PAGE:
Burelli said in an interview Tuesday that the Feb. 6 letter from Quebec deputy minister Patrick Beauchesne reflects a “racism of intelligence. It is saying we think there is a form of intelligence that is superior, that of science. They are methods developed by the West and so they must take precedence over Indigenous knowledge.”

The same day Radio-Canada first reported on the Beauchesne letter, Quebec environment minister Isabelle Melançon and Native affairs minister Geoffrey Kelley wrote to apologize to Ghislain Picard, Quebec regional chief of the Assembly of First Nations. They said they were “aware and sorry” that Beauchesne’s letter had “raised, as written, many questions among the Aboriginal population.”

The ministers stressed that “Quebec recognizes Aboriginal traditional knowledge” and invited Picard to meet to discuss collaboration on “new ways of doing things.” ...

Bill C-69, which received first reading in the House of Commons on Feb. 8, would require that before a project subject to a federal assessment is approved, “traditional knowledge of the Indigenous peoples of Canada provided with respect to the project” be taken into account — though it provides no definition of “traditional knowledge.” The bill further states that when traditional knowledge is provided in confidence, it “is confidential and must not knowingly be, or be permitted to be, disclosed without written consent.”

First of all, science is a discipline, like language arts or medicine. Each discipline examines one aspect of the physical or metaphysical world. Where one might be more appropriate in dealing with a certain object or circumstance, they are not at odds. The wedge between science and religion or philosophy is a false one constructed solely for the purpose of pitting people against one another, chiefly people who think that they like science and those who regard it as just another subject.

Having said that, public policy formed from unspecified ideas stemming from unwritten and unproved anecdotes from a greedy industry is just nutters and anyone entertaining the adoption of this so-called knowledge and policy resulting from it needs to be removed from society for his or her safety and that of others.

Two hundred and seven fascists would disagree with you, Mr. Coyne:

More to the point, the controversy has moved many of those who support the status quo to concede that people have a right to dissent from it. Even if abortion were defined in law as a right, the oddity of upholding that right by trampling others’ rights — to conscience, to speech — has been widely observed: it is not against the law to oppose a law. Indeed, the attestation requirement is almost certainly unconstitutional.

And yet, when a motion denouncing the policy came to a vote last week in the House of Commons, not only did virtually every Liberal and every New Democrat vote against it, but NDP member David Christopherson, the lone dissenter in his party, was stripped of a committee post as punishment. Not only is it impermissible to oppose abortion, it seems, but even to suggest that others should be allowed to do so.

This, among many other things, is why such believers are pro-abortion. When even dissent from such opinions is verboten, one can no longer claim anything else.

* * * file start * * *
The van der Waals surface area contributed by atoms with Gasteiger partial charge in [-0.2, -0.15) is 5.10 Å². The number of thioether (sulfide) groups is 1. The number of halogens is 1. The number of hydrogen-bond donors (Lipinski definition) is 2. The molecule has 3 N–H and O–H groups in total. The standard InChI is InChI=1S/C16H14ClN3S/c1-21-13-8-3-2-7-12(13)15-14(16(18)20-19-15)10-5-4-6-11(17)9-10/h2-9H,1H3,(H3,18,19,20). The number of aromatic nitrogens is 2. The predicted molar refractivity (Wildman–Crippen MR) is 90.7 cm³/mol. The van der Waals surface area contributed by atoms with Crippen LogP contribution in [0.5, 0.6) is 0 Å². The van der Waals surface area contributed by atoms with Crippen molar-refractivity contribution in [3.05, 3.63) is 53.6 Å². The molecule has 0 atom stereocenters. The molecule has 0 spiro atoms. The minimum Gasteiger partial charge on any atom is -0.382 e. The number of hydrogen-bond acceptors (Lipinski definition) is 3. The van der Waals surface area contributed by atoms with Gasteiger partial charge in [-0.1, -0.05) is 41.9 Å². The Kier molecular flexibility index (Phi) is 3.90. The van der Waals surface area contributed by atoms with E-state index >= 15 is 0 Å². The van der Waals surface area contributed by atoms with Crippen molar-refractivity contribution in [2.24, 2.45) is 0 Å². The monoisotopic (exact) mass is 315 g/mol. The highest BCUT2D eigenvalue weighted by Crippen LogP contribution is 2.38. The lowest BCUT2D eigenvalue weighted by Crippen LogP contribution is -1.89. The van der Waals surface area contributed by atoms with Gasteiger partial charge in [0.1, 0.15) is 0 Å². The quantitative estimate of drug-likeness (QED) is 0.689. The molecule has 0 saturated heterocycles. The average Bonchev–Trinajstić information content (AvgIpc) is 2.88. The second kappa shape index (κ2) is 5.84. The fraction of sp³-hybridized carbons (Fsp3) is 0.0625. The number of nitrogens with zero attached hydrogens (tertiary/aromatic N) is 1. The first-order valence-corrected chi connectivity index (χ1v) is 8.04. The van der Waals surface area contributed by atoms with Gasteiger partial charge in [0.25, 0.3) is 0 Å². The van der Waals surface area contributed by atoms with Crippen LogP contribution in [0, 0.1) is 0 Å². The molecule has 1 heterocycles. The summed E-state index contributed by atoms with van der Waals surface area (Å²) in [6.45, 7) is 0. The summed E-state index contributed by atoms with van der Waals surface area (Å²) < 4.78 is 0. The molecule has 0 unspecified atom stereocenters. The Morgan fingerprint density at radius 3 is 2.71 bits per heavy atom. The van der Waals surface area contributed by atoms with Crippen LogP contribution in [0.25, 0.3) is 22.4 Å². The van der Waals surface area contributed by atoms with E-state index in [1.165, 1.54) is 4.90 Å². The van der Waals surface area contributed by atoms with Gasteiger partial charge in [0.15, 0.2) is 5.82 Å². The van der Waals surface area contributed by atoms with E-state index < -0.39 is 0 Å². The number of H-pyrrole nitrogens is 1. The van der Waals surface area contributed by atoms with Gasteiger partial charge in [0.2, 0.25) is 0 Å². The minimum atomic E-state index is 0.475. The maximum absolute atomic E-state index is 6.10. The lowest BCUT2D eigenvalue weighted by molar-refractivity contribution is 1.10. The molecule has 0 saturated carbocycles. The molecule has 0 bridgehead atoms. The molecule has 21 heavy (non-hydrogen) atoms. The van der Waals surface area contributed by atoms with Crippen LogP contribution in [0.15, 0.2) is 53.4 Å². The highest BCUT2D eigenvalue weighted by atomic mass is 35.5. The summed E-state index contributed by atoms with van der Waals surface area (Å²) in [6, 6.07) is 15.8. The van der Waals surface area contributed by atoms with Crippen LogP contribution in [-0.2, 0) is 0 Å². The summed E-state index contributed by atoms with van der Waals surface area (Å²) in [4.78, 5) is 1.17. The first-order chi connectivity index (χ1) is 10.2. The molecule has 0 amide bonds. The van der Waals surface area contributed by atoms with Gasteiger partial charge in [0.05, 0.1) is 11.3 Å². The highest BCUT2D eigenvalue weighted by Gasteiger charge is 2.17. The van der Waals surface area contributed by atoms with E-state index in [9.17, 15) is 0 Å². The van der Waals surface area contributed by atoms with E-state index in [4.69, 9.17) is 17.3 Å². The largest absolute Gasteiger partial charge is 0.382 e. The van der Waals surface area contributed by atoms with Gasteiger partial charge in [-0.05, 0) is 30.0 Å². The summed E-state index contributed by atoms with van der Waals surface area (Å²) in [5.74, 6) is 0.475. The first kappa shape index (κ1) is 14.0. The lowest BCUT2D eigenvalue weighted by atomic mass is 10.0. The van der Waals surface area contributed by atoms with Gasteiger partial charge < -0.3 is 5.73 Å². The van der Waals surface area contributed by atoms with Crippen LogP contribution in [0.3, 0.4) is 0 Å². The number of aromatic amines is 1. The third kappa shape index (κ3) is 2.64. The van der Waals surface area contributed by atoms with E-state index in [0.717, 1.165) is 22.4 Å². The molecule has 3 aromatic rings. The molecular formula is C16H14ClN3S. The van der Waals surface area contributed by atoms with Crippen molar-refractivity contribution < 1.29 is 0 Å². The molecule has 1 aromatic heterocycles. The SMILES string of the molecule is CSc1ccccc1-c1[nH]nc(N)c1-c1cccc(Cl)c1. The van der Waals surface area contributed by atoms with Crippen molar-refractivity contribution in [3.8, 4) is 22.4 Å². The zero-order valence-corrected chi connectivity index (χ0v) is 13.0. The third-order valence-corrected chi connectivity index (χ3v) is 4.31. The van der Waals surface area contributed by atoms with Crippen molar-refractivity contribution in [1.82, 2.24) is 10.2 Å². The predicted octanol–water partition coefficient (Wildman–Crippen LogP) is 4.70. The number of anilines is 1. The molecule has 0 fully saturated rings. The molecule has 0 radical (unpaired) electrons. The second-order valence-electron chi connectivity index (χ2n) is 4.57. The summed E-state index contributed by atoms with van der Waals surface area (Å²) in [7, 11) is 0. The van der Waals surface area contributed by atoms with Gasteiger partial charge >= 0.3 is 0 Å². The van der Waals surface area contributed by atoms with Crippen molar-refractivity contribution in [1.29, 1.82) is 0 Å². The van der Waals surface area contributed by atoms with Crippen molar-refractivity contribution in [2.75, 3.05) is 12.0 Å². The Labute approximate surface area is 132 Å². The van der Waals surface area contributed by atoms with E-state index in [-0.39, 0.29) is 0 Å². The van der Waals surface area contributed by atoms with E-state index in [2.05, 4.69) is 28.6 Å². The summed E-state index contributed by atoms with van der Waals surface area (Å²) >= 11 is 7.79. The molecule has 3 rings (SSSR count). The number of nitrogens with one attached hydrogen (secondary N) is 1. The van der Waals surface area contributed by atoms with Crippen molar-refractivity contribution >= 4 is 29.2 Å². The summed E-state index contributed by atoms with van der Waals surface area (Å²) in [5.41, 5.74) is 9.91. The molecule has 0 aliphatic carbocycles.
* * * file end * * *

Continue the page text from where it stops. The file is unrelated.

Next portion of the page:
How could this go wrong? :

The federal government is taking steps to make it easier for doctors to prescribe methadone and pharmaceutical grade heroin.

Okay, Kathleen. Where are you going to get the money? :

Ontario’s Liberal government says it plans to offer free child care for thousands of preschoolers across the province starting in 2020, a promise that comes as it faces a looming spring election.
Premier Kathleen Wynne, Finance Minister Charles Sousa and Education Minister Indira Naidoo-Harris unveiled the $2.2-billion initiative on Tuesday at a school in Toronto.

The program would fund the cost of full-day, licensed child care starting once children turn two-and-a-half. The funding would cover their care costs until they become eligible for full-day kindergarten.

“No more anxiety about costs … The freedom to choose when it’s time for mom or dad to go back to work. This is a big change,” Wynne said. “We’re playing the long game here, folks. This is the investment in the people of this province.”

The "new normal" in France:

Mireille Knoll, 85, was stabbed multiple times and set on fire in her Paris apartment on Friday, in what Jewish advocacy groups are calling anti-Semitic hate crime.

The murder took place Friday, the same day as the terrorist attack in the southeastern city of Trèbes, in which four people, including one French police officer, were killed in a hostage standoff at a local supermarket.

For now, French authorities have taken two suspects into custody, according to a judicial official who was not authorized to speak publicly on the case and would only tell The Washington Post that one of the suspects was born in 1989.

Note the obvious attempt at vagueness.


Sometime in mid-2017, Maarib Al Hishmawi’s parents told her they had found a man for her to marry.

Soon, he would pay the family $20,000, they said, according to investigators. After that, 15-year-old Maarib would move to another city and be his bride.

When Maarib balked, her parents insisted – violently. They beat her with broomsticks, Bexar (Texas) County Sheriff Javier Salazar said. They choked her “almost to the point of unconsciousness.” They threw hot oil on her.

The only way to make the violence stop was to relent – or to at least make her parents think she had.

Maarib said she would go through with the marriage. But as her wedding date neared, she was working on a plan. On Jan. 30, Maarib walked out of Taft High School in San Antonio and disappeared.

Culture matters.

And now, snow and sakura petals.

(Paws up)